A breast-cancer sufferer who is suing the HSE for compensation arising out of the treatment she received at Our Lady of Lourdes hospital in Drogheda has accused it of playing a "cynical waiting game" in relation to her case.
Alison Kelly's High-Court action, which has already been the subject of several delays, was adjourned for a further time earlier this month after the HSE told the court that it had not yet prepared its defence.
It is due to be heard again in October.
Kelly, a mother of two, underwent a mastectomy in 2005 despite having been told by the hospital two years earlier that a lump in her breast was not cancerous.
An external review of her case subsequently found that she should have been offered a mammogram at that time.
"One of my main reasons for taking this case is that I feel other people have a right to know what is going on, so that no one else has to go through what I have experienced," Kelly said.
"I feel it is a sad state of affairs that an organisation like the HSE, with all of its resources, cannot manage to put together a defence and come to court to resolve matters.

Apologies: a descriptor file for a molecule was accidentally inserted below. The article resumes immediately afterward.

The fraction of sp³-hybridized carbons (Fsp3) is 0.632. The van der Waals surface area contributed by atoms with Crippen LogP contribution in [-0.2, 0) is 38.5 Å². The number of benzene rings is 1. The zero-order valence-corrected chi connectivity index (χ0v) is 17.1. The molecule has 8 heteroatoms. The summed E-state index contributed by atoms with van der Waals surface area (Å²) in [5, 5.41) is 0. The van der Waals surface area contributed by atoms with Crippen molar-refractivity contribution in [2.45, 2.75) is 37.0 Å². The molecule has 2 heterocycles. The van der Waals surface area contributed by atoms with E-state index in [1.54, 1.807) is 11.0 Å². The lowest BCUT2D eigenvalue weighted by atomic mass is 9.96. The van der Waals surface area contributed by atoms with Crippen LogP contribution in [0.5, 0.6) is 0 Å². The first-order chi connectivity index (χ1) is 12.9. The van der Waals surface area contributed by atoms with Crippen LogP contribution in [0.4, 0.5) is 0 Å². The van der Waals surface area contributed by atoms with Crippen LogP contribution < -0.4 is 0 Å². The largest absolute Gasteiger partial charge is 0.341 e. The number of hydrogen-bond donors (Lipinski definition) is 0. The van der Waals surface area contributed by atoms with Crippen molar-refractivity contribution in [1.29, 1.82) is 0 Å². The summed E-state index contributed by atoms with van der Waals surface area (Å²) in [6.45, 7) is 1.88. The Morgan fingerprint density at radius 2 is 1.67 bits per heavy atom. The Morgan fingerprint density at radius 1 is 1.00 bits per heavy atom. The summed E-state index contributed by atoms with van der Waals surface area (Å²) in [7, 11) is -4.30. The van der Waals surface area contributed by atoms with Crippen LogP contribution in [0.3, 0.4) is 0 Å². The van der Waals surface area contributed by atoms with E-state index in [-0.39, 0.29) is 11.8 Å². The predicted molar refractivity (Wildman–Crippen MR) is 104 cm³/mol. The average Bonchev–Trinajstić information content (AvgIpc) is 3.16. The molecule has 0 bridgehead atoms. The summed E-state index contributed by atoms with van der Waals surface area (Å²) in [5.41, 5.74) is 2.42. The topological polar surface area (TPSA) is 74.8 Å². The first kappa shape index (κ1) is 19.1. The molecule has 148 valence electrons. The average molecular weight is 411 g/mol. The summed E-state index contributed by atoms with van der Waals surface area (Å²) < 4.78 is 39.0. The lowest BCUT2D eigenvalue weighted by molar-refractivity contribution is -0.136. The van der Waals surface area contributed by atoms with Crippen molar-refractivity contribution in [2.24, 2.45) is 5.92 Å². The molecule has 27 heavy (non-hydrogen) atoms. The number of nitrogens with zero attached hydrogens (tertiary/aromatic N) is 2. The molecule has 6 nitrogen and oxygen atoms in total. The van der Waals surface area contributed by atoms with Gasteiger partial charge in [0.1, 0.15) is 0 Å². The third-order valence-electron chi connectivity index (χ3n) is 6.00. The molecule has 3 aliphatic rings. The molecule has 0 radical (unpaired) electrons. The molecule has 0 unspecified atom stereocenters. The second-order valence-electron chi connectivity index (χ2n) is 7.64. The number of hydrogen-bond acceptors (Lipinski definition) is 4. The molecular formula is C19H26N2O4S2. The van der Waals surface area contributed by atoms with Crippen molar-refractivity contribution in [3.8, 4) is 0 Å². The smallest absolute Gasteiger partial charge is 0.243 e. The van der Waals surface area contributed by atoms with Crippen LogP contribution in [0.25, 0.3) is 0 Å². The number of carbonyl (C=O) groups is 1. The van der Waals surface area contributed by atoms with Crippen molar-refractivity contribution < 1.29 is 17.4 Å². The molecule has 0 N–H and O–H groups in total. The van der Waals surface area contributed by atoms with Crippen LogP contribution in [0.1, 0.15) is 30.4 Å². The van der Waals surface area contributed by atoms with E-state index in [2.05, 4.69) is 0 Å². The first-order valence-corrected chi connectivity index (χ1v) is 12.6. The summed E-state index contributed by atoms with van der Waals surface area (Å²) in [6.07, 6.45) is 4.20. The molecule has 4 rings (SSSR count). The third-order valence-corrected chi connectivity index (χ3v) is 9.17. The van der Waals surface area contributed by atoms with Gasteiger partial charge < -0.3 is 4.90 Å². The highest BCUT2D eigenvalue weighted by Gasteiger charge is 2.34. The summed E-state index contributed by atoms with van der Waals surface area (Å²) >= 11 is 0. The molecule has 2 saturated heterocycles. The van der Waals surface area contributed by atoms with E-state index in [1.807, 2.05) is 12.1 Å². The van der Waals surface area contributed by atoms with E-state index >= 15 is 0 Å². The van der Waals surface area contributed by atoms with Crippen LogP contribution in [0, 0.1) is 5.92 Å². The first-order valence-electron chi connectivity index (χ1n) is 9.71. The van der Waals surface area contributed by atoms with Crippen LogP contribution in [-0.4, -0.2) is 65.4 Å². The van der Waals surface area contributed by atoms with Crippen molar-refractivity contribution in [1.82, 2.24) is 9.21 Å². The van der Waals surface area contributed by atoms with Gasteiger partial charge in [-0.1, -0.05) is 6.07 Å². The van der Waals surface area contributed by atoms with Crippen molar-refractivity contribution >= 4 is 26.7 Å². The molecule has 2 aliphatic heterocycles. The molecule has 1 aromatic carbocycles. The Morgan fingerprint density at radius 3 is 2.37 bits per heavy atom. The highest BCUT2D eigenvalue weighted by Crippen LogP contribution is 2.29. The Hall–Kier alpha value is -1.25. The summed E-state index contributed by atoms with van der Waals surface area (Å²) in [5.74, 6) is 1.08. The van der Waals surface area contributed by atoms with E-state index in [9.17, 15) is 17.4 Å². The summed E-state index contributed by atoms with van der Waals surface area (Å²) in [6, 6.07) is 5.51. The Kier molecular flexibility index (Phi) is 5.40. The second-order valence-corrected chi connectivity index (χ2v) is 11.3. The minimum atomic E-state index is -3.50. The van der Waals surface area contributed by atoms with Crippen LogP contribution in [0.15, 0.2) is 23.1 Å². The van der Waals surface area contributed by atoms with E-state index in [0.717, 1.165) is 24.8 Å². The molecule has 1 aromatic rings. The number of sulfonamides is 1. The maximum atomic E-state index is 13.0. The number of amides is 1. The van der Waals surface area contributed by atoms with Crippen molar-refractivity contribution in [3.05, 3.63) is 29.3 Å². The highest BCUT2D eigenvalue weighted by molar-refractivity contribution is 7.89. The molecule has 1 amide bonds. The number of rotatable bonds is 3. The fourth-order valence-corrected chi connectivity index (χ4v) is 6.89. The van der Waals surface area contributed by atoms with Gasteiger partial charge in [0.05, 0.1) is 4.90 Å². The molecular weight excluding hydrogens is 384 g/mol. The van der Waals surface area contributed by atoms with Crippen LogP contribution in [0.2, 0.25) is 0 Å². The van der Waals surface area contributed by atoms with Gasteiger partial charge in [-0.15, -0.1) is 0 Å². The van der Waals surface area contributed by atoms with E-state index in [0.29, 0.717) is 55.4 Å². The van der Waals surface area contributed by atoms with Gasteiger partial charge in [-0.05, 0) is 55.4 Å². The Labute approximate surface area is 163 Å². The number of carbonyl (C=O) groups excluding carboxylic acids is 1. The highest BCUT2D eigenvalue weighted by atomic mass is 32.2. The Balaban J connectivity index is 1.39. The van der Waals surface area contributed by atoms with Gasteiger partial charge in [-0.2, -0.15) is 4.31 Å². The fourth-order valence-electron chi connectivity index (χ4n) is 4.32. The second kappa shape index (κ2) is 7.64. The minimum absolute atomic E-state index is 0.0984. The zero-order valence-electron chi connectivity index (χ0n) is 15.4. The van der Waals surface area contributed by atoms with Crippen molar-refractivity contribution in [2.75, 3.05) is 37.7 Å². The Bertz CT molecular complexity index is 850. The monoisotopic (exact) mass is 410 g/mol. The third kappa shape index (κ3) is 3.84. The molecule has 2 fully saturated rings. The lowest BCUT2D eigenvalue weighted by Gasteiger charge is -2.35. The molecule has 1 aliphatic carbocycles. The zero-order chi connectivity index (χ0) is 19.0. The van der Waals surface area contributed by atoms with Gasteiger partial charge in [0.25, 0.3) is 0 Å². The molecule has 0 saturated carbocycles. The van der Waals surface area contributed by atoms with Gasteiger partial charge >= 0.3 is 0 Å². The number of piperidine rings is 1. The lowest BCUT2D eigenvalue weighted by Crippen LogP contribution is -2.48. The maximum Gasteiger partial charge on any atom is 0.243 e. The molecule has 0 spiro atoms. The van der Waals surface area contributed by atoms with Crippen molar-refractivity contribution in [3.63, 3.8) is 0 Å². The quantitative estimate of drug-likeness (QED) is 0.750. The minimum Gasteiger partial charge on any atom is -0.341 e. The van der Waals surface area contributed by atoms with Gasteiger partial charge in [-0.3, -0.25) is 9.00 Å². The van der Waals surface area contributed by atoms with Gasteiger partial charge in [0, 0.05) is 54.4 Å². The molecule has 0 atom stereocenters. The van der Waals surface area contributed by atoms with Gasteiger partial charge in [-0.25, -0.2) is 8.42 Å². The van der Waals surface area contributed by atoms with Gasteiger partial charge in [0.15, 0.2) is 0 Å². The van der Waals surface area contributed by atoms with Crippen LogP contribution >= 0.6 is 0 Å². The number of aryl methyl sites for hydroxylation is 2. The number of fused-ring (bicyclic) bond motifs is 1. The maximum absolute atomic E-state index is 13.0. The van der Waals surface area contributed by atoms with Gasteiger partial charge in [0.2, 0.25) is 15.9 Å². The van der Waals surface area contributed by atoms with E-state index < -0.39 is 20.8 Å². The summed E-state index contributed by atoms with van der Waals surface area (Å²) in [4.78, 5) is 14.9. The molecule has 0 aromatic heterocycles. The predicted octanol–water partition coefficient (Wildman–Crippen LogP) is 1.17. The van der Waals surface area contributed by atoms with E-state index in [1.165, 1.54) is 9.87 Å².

"It seems clear that the HSE is cynically playing a waiting game, by using every possible way of manipulating the law and the High Court... It is certainly crystal clear that where issues like misdiagnosis and malpractice are concerned, the HSE places the reputations of doctors and hospitals way above the welfare of patients."
Kelly, who is writing a book outlining how she has managed to stay healthy after rejecting any further conventional medical treatment, says she reluctantly decided to pursue the case after her attempts to secure a full independent review of the cancer treatment she received at the hospital were unsuccessful.
She says she wishes to see an annual "league table" of hospitals introduced, showing how many cases of misdiagnosis have occurred, and failures by medical staff to report a misdiagnosis leading to criminal prosecution.
She also wants a formal acknowledgement from the hospital that she was misdiagnosed, and damages for the trauma she has since suffered.
"Although these blocking and delaying tactics are very frustrating to me, and show contempt for me, and other people in this country who are in a similar situation, I am absolutely resolved to stay with this case and these issues for as long as it takes to get full resolution and justice," she added.
A spokeswoman for the HSE declined to comment. "The HSE considers that it would not be appropriate to comment on this case, as it is still before the courts," she said.